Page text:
The California Office of Emergency Services (Cal OES) manages Hazard Mitigation activities and projects through the Hazard 404 Mitigation Grant Program (HMGP), Flood Mitigation Assistance (FMA) program, Pre-Disaster Mitigation (PDM) program. Hazard Mitigation division assists local and tribal governments with their hazard mitigation planning as well as develop the State Hazard Mitigation Plan.

CalOES Hazard Mitigation Grant Program
As the result of a Presidential Disaster Declaration, FEMA’s Hazard Mitigation Grant Program (HMGP) funds plans and projects that reduce the effects of future natural disasters. In California, these funds are administered by the Cal OES HMGP Unit. Eligible subapplicants include state agencies, local governments, special districts, and some private non-profits. See also the FEMA BRIC program with Cal OES’ guidance.

CalOES MyHazards
MyHazards is a tool for the general public to discover hazards in their area (earthquake, flood, fire, and tsunami) and learn steps to reduce personal risk. Using the MyHazards tool, users may enter an address, city, zip code, or may select a location from a map. The map targets the location, and allows users to zoom and scroll to their desired view. The screen then presents information on the risks identified within the search radius, and recommended actions. MyHazards website performs best when using Internet Explorer. Hazard Data is approximate and data layer visibility are subject to the extent of the Map.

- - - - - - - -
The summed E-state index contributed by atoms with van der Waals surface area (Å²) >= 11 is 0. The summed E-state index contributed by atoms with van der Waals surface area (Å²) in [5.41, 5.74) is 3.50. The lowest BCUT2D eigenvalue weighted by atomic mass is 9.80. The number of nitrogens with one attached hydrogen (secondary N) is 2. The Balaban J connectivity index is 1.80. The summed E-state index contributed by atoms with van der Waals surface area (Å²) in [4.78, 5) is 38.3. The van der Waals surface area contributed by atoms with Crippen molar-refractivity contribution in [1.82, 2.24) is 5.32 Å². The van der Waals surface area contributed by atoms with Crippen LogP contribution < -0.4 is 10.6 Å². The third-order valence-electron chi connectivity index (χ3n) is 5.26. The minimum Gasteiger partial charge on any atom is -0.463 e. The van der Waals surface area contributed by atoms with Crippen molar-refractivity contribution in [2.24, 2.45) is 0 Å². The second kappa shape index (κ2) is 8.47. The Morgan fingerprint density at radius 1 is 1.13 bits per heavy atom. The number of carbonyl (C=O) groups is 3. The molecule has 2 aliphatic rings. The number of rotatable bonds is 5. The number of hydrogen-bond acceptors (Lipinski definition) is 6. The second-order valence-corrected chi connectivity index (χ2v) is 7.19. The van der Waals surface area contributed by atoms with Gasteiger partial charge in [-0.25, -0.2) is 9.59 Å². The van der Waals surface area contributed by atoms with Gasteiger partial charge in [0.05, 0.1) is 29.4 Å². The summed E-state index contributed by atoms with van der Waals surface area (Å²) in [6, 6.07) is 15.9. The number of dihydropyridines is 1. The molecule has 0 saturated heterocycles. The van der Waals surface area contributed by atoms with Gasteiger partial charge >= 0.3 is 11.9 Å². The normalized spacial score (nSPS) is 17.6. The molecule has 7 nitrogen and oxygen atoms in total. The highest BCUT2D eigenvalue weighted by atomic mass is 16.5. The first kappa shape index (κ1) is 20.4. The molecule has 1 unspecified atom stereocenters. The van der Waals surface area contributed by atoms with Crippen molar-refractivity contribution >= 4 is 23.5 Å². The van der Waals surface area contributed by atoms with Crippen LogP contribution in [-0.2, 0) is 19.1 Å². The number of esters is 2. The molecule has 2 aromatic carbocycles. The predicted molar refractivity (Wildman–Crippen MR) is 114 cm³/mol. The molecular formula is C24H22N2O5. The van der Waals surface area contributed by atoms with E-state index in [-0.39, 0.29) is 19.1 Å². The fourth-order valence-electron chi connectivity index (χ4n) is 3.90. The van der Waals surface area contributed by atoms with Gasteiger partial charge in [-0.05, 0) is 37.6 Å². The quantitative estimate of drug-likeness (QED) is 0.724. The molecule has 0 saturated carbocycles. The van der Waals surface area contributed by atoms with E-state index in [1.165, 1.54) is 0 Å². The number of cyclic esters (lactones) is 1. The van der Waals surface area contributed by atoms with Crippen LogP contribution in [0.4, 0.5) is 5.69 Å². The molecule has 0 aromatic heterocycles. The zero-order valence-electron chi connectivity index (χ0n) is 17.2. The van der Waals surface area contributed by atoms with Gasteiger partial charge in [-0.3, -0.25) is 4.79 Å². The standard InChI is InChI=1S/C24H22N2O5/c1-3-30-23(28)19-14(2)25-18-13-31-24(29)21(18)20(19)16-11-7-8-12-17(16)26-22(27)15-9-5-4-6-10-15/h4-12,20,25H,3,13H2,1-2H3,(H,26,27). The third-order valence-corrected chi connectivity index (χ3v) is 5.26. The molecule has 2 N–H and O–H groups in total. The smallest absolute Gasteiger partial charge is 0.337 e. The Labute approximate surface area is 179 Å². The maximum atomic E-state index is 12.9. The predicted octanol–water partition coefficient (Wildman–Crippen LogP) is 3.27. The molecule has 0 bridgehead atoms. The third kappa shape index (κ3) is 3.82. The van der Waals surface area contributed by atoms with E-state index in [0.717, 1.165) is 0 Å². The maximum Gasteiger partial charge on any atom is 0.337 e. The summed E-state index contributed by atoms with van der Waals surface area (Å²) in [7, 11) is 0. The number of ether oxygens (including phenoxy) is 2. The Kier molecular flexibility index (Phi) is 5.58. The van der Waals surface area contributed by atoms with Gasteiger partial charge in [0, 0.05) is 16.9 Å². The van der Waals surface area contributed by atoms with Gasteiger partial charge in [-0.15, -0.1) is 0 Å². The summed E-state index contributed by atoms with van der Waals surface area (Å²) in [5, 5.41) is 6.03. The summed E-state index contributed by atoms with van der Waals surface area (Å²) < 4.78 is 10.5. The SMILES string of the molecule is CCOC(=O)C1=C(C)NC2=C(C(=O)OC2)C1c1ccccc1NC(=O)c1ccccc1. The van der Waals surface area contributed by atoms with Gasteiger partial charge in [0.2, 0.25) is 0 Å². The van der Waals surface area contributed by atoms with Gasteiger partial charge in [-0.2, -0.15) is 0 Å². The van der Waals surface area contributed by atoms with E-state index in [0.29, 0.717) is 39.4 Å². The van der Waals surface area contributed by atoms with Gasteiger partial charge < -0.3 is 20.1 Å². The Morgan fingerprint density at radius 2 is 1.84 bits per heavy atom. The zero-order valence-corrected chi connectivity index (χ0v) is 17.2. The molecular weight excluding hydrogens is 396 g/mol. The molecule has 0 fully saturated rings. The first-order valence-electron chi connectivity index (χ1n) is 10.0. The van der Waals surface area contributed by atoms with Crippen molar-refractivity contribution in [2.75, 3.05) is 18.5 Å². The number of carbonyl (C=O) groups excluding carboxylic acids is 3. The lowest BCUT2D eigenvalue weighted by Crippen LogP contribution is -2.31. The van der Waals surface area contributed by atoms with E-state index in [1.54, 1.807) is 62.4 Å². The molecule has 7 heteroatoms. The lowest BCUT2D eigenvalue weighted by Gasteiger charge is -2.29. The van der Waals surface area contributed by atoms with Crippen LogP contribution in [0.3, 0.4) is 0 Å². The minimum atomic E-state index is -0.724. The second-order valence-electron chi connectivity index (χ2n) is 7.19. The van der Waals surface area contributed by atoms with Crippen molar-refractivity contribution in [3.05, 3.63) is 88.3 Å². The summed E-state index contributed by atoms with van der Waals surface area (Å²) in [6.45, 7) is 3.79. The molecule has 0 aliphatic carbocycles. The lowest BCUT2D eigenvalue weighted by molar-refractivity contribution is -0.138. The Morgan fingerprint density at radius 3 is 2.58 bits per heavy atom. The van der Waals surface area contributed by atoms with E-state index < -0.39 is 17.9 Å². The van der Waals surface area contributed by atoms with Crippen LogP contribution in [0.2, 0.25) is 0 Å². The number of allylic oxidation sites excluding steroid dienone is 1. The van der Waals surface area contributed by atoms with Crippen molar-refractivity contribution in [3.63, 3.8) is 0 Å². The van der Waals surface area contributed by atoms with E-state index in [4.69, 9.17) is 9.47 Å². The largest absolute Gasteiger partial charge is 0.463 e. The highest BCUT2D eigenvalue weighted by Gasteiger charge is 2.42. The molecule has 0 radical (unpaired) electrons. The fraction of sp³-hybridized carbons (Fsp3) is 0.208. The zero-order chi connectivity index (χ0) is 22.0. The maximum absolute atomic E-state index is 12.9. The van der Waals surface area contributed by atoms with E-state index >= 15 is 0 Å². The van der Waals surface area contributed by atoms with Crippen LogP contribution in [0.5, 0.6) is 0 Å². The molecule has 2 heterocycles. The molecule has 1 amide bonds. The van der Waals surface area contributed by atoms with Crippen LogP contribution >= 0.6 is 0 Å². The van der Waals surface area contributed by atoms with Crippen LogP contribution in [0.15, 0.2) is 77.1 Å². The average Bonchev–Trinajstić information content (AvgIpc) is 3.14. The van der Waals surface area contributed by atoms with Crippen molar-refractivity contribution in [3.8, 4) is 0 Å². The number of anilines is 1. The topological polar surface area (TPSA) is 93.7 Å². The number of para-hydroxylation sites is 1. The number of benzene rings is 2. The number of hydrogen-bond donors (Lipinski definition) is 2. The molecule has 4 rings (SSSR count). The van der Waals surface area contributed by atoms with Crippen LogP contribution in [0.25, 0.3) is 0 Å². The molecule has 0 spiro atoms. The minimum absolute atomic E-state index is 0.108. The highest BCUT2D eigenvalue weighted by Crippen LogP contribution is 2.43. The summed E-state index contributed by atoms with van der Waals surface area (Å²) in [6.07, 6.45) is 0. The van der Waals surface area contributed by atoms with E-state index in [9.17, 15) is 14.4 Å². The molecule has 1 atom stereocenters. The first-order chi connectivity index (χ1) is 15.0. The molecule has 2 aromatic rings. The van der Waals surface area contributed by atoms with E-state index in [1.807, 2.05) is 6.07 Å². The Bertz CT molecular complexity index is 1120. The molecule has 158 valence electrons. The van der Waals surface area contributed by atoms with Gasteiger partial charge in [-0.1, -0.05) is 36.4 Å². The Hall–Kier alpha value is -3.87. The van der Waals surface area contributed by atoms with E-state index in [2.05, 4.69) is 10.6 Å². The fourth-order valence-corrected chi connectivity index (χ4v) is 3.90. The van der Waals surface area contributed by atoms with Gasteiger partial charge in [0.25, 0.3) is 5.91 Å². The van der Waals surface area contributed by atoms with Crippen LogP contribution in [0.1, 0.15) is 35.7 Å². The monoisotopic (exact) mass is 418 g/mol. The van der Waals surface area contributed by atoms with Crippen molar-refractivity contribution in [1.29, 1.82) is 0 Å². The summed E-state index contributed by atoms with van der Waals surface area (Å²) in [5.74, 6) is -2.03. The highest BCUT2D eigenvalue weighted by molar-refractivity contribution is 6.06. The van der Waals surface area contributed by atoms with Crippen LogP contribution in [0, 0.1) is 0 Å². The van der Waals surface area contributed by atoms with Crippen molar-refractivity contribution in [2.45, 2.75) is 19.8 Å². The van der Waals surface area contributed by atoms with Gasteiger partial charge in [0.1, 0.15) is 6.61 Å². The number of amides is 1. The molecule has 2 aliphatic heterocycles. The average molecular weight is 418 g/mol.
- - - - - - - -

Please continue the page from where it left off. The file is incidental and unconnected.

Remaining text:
Applied Technology Council

For information, trainings, and products helpful to mitigation, see the Applied Technology (ATC) website. The ATC is a nonprofit, tax-exempt corporation established in 1973 through the efforts of the Structural Engineers Association of California. ATC is guided by a Board of Directors consisting of representatives appointed by the American Society of Civil Engineers, the National Council of Structural Engineers Associations, the Structural Engineers Association of California, the Structural Engineers Association of New York, the Western Council of Structural Engineers Associations, and four at-large representatives concerned with the practice of structural engineering. Each director serves a three-year term. Project management and administration are carried out by a full-time Executive Director and support staff. Project work is conducted by a wide range of highly qualified consulting professionals, thus incorporating the experience of many individuals from academia, research, and professional practice who would not be available from any single organization. Funding for ATC projects is obtained from government agencies and from the private sector in the form of tax-deductible contributions. The corporate headquarters for ATC is located in Redwood City, California, with a satellite office in Arlington, Virginia.